Leaders of a Congregational church in Cleveland, Ohio, say they will not sign marriage licenses until gay and lesbian couples are allowed to legally wed in the state.
That means heterosexual couples exchanging wedding vows at Pilgrim Congregational United Church of Christ will need an additional civil ceremony by a justice of the peace or a judge to make their union legal.
The move, approved by an overwhelming voice vote during a recent congregational meeting, is a civil-rights protest, said the church’s pastor, Rev. John Tamilio III.
The church’s board of directors and the congregation agreed that signing marriage licenses for straight couples and not gay couples is unfair, he said.
“It treats one segment of our congregation like second-class citizens. That is an injustice,” said Tamilio. “We will still perform holy unions for all couples; we just won’t sign the state license.”
Rev. Michael Schuenemeyer, who advocates for gay rights from the denomination’s Cleveland headquarters, said he knows of at least six UCC congregations—three in the Minneapolis area, one in Oregon, one in Akron, Ohio, and one in North Carolina—that have adopted such protests.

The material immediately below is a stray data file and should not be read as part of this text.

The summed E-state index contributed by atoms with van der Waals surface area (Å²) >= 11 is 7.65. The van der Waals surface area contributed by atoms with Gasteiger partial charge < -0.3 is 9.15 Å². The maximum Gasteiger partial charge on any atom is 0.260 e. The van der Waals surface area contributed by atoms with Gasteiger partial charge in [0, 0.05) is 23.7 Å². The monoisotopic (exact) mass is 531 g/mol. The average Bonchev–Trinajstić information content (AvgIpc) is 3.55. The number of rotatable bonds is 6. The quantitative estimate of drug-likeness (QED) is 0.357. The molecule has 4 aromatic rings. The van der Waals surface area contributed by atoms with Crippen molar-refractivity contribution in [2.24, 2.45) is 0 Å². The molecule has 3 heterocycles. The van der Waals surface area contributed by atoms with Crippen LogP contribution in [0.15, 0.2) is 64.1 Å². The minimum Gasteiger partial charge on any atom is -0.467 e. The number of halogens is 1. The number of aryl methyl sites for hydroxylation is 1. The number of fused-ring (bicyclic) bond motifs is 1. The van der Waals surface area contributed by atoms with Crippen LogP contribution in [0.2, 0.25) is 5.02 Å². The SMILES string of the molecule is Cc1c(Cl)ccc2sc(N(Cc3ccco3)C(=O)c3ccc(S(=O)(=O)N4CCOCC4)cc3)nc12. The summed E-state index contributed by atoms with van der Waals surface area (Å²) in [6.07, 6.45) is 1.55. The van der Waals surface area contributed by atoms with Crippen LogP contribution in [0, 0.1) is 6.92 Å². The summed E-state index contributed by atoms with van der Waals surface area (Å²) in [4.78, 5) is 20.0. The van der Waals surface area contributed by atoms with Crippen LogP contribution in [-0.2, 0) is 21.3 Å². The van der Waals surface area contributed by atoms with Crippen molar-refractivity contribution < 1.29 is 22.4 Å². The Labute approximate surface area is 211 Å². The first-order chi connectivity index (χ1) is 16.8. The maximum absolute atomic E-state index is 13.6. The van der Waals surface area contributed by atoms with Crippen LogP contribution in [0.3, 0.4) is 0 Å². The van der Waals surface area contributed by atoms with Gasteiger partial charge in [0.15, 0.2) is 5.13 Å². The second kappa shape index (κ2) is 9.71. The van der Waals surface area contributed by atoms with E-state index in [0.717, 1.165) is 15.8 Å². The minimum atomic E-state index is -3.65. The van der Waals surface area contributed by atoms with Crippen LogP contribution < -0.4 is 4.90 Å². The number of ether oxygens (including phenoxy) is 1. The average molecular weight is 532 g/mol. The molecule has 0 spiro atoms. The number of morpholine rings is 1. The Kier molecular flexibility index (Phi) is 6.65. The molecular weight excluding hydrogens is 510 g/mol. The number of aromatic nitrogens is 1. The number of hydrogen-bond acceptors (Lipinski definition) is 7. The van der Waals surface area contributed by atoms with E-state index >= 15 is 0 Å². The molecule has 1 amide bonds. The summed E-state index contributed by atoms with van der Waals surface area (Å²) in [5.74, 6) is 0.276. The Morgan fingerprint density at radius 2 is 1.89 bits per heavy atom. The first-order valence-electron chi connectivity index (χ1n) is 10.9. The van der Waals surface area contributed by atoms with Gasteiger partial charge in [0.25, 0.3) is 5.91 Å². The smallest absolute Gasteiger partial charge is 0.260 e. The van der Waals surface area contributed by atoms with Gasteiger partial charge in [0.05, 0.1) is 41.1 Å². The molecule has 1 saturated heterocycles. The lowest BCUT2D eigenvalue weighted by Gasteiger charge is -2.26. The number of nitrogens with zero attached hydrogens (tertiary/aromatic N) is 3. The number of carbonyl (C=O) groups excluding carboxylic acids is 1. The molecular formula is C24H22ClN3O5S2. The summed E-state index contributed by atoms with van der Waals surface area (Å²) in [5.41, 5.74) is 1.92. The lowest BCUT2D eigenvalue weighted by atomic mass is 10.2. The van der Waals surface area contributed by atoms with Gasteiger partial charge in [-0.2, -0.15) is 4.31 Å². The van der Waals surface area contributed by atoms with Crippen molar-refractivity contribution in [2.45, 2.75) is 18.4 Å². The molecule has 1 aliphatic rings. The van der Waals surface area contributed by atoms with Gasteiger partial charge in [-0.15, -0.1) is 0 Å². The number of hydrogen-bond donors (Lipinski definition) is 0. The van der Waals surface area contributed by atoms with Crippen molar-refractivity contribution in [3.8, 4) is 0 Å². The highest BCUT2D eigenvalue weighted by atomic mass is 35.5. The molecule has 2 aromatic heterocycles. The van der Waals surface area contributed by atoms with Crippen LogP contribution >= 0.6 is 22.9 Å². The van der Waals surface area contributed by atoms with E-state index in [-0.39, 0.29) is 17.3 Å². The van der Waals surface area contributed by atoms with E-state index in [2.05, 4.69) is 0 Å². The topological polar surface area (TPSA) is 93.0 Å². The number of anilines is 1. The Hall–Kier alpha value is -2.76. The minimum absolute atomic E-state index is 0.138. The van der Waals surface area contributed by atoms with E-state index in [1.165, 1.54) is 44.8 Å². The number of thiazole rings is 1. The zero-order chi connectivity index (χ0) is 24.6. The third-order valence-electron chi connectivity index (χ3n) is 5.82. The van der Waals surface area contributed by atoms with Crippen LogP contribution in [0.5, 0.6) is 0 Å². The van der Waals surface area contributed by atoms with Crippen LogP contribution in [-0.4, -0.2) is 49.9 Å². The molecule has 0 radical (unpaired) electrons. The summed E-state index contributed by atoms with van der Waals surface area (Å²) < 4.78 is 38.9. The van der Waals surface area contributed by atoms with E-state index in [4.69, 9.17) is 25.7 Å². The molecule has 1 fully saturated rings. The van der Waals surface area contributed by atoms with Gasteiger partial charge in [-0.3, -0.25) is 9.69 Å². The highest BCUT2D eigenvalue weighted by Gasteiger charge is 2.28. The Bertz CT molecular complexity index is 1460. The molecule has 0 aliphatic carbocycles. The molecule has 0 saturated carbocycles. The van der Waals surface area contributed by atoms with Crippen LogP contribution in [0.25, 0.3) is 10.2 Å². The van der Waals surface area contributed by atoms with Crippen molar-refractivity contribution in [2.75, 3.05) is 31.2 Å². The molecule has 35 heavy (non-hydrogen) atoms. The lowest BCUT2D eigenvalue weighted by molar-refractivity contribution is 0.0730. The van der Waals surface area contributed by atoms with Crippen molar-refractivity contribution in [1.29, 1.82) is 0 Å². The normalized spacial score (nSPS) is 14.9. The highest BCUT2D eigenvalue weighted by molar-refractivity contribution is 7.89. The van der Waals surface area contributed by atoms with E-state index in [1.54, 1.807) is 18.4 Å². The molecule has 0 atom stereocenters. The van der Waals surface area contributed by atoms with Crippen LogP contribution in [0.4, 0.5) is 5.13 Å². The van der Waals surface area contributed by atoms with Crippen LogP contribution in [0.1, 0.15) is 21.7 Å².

Rev. Robert Dreese of First Grace United Church of Christ in Akron said he wrestled with the issue but concluded that the state was restricting him from serving his entire congregation.
He announced his decision from the pulpit two years ago. “There were tears, people were so moved,” he said.
The passage last fall of a California amendment that ended same-sex marriage inspired Pilgrim’s three pastors to take a stand, Tamilio said.
The 12 members of the church board unanimously approved the proposal before the congregation gave its blessing.
About 200 of the church’s members participated in the voice vote. There were only a handful of “nays,” said Tamilio.
He said one of the few who objected expressed concern that the move would discriminate against heterosexuals in the process of righting a wrong against gays and lesbians.
But Pilgrim members Bill Avery and Molly Holland, a couple who plan to exchange wedding vows at the church, embraced the protest. Avery, 74, a retired social worker, is black. Holland, 67, a retired medical technician, is white.
“In the not-too-distant past, we couldn’t be legally married in a lot of states,” said Holland. “So we feel we should be supportive of the next group that’s not allowed to be legally married. It’s an issue of civil rights and social justice.”
The 1.2 million-member UCC adopted a resolution supporting gay marriage at its national synod in Atlanta three years ago.
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